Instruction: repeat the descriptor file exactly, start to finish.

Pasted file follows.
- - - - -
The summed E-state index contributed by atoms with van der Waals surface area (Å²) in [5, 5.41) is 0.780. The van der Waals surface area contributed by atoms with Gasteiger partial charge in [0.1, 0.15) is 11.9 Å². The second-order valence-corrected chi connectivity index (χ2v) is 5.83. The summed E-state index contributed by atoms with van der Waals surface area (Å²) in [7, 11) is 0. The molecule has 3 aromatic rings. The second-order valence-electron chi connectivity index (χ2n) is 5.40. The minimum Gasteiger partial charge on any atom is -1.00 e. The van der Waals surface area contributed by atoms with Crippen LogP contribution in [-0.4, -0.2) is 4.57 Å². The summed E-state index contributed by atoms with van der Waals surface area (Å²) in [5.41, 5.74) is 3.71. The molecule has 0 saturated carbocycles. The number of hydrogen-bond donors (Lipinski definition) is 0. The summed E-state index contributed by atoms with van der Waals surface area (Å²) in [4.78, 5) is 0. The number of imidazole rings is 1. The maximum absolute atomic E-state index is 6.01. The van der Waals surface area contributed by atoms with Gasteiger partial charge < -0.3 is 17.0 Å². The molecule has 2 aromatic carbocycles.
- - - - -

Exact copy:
The summed E-state index contributed by atoms with van der Waals surface area (Å²) in [5, 5.41) is 0.780. The van der Waals surface area contributed by atoms with Gasteiger partial charge in [0.1, 0.15) is 11.9 Å². The second-order valence-corrected chi connectivity index (χ2v) is 5.83. The summed E-state index contributed by atoms with van der Waals surface area (Å²) in [7, 11) is 0. The molecule has 3 aromatic rings. The second-order valence-electron chi connectivity index (χ2n) is 5.40. The minimum Gasteiger partial charge on any atom is -1.00 e. The van der Waals surface area contributed by atoms with Crippen LogP contribution in [-0.4, -0.2) is 4.57 Å². The summed E-state index contributed by atoms with van der Waals surface area (Å²) in [5.41, 5.74) is 3.71. The molecule has 0 saturated carbocycles. The number of hydrogen-bond donors (Lipinski definition) is 0. The summed E-state index contributed by atoms with van der Waals surface area (Å²) in [4.78, 5) is 0. The number of imidazole rings is 1. The maximum absolute atomic E-state index is 6.01. The van der Waals surface area contributed by atoms with Gasteiger partial charge < -0.3 is 17.0 Å². The molecule has 2 aromatic carbocycles.